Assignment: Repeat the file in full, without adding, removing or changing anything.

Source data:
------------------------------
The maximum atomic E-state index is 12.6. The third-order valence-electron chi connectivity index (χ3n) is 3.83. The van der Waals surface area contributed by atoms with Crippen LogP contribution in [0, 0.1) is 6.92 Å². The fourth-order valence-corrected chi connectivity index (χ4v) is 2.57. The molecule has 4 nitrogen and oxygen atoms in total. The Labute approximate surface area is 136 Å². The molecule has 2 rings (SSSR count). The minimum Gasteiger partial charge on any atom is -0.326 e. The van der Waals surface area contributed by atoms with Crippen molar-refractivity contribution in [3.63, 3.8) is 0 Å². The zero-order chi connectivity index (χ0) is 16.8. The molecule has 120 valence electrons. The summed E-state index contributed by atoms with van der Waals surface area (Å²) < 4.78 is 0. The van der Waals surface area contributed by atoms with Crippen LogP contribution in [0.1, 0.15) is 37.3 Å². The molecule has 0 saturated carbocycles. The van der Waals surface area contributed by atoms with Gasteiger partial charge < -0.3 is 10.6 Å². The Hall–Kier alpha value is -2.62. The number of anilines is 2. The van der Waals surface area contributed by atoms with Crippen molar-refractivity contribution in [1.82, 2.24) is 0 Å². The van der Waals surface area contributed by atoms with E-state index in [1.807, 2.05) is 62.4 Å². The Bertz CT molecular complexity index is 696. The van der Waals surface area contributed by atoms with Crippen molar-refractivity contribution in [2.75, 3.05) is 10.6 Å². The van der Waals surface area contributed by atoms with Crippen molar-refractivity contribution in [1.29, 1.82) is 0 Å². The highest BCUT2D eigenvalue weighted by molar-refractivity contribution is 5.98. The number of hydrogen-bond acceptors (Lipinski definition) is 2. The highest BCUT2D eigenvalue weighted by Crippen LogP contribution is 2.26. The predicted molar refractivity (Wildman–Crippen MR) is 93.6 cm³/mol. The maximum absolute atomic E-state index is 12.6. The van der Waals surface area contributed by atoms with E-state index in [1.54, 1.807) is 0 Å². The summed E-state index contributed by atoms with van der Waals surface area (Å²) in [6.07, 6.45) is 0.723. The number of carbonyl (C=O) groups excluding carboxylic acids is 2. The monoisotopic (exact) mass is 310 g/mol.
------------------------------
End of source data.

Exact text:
The maximum atomic E-state index is 12.6. The third-order valence-electron chi connectivity index (χ3n) is 3.83. The van der Waals surface area contributed by atoms with Crippen LogP contribution in [0, 0.1) is 6.92 Å². The fourth-order valence-corrected chi connectivity index (χ4v) is 2.57. The molecule has 4 nitrogen and oxygen atoms in total. The Labute approximate surface area is 136 Å². The molecule has 2 rings (SSSR count). The minimum Gasteiger partial charge on any atom is -0.326 e. The van der Waals surface area contributed by atoms with Crippen molar-refractivity contribution in [3.63, 3.8) is 0 Å². The zero-order chi connectivity index (χ0) is 16.8. The molecule has 120 valence electrons. The summed E-state index contributed by atoms with van der Waals surface area (Å²) < 4.78 is 0. The van der Waals surface area contributed by atoms with Crippen LogP contribution in [0.1, 0.15) is 37.3 Å². The molecule has 0 saturated carbocycles. The van der Waals surface area contributed by atoms with Gasteiger partial charge < -0.3 is 10.6 Å². The Hall–Kier alpha value is -2.62. The number of anilines is 2. The van der Waals surface area contributed by atoms with Crippen molar-refractivity contribution in [1.82, 2.24) is 0 Å². The van der Waals surface area contributed by atoms with E-state index in [1.807, 2.05) is 62.4 Å². The Bertz CT molecular complexity index is 696. The van der Waals surface area contributed by atoms with Crippen molar-refractivity contribution in [2.75, 3.05) is 10.6 Å². The van der Waals surface area contributed by atoms with Crippen molar-refractivity contribution in [1.29, 1.82) is 0 Å². The highest BCUT2D eigenvalue weighted by molar-refractivity contribution is 5.98. The number of hydrogen-bond acceptors (Lipinski definition) is 2. The highest BCUT2D eigenvalue weighted by Crippen LogP contribution is 2.26. The predicted molar refractivity (Wildman–Crippen MR) is 93.6 cm³/mol. The maximum absolute atomic E-state index is 12.6. The van der Waals surface area contributed by atoms with E-state index in [1.54, 1.807) is 0 Å². The summed E-state index contributed by atoms with van der Waals surface area (Å²) in [6.07, 6.45) is 0.723. The number of carbonyl (C=O) groups excluding carboxylic acids is 2. The monoisotopic (exact) mass is 310 g/mol.